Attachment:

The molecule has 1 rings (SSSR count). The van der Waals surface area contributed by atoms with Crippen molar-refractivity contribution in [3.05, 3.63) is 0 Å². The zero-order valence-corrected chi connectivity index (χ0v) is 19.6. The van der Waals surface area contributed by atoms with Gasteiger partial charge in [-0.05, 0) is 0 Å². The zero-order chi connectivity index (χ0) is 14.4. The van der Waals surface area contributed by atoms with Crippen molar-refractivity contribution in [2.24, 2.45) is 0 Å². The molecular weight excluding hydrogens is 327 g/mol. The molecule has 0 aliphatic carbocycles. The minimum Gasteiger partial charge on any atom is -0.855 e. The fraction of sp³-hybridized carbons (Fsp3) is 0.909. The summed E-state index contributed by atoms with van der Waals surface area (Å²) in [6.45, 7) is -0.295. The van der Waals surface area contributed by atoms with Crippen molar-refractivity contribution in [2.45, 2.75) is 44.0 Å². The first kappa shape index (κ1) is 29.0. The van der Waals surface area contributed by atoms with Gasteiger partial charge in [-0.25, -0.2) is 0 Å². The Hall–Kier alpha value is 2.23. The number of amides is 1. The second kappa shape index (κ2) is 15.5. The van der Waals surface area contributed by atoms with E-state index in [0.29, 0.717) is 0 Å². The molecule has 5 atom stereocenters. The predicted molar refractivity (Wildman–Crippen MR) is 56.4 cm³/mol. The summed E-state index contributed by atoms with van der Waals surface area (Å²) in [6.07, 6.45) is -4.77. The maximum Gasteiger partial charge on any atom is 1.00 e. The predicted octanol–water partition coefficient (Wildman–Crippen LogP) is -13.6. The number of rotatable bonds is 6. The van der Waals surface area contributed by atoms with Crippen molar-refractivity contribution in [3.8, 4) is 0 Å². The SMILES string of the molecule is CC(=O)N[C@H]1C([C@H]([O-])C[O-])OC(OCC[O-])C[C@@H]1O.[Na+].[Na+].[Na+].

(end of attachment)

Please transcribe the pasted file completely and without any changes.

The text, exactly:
The molecule has 1 rings (SSSR count). The van der Waals surface area contributed by atoms with Crippen molar-refractivity contribution in [3.05, 3.63) is 0 Å². The zero-order valence-corrected chi connectivity index (χ0v) is 19.6. The van der Waals surface area contributed by atoms with Gasteiger partial charge in [-0.05, 0) is 0 Å². The zero-order chi connectivity index (χ0) is 14.4. The van der Waals surface area contributed by atoms with Crippen molar-refractivity contribution in [2.24, 2.45) is 0 Å². The molecular weight excluding hydrogens is 327 g/mol. The molecule has 0 aliphatic carbocycles. The minimum Gasteiger partial charge on any atom is -0.855 e. The fraction of sp³-hybridized carbons (Fsp3) is 0.909. The summed E-state index contributed by atoms with van der Waals surface area (Å²) in [6.45, 7) is -0.295. The van der Waals surface area contributed by atoms with Crippen molar-refractivity contribution in [2.45, 2.75) is 44.0 Å². The first kappa shape index (κ1) is 29.0. The van der Waals surface area contributed by atoms with Gasteiger partial charge in [-0.25, -0.2) is 0 Å². The Hall–Kier alpha value is 2.23. The number of amides is 1. The second kappa shape index (κ2) is 15.5. The van der Waals surface area contributed by atoms with E-state index in [0.29, 0.717) is 0 Å². The molecule has 5 atom stereocenters. The predicted molar refractivity (Wildman–Crippen MR) is 56.4 cm³/mol. The summed E-state index contributed by atoms with van der Waals surface area (Å²) in [6.07, 6.45) is -4.77. The maximum Gasteiger partial charge on any atom is 1.00 e. The predicted octanol–water partition coefficient (Wildman–Crippen LogP) is -13.6. The number of rotatable bonds is 6. The van der Waals surface area contributed by atoms with Crippen molar-refractivity contribution in [3.8, 4) is 0 Å². The SMILES string of the molecule is CC(=O)N[C@H]1C([C@H]([O-])C[O-])OC(OCC[O-])C[C@@H]1O.[Na+].[Na+].[Na+].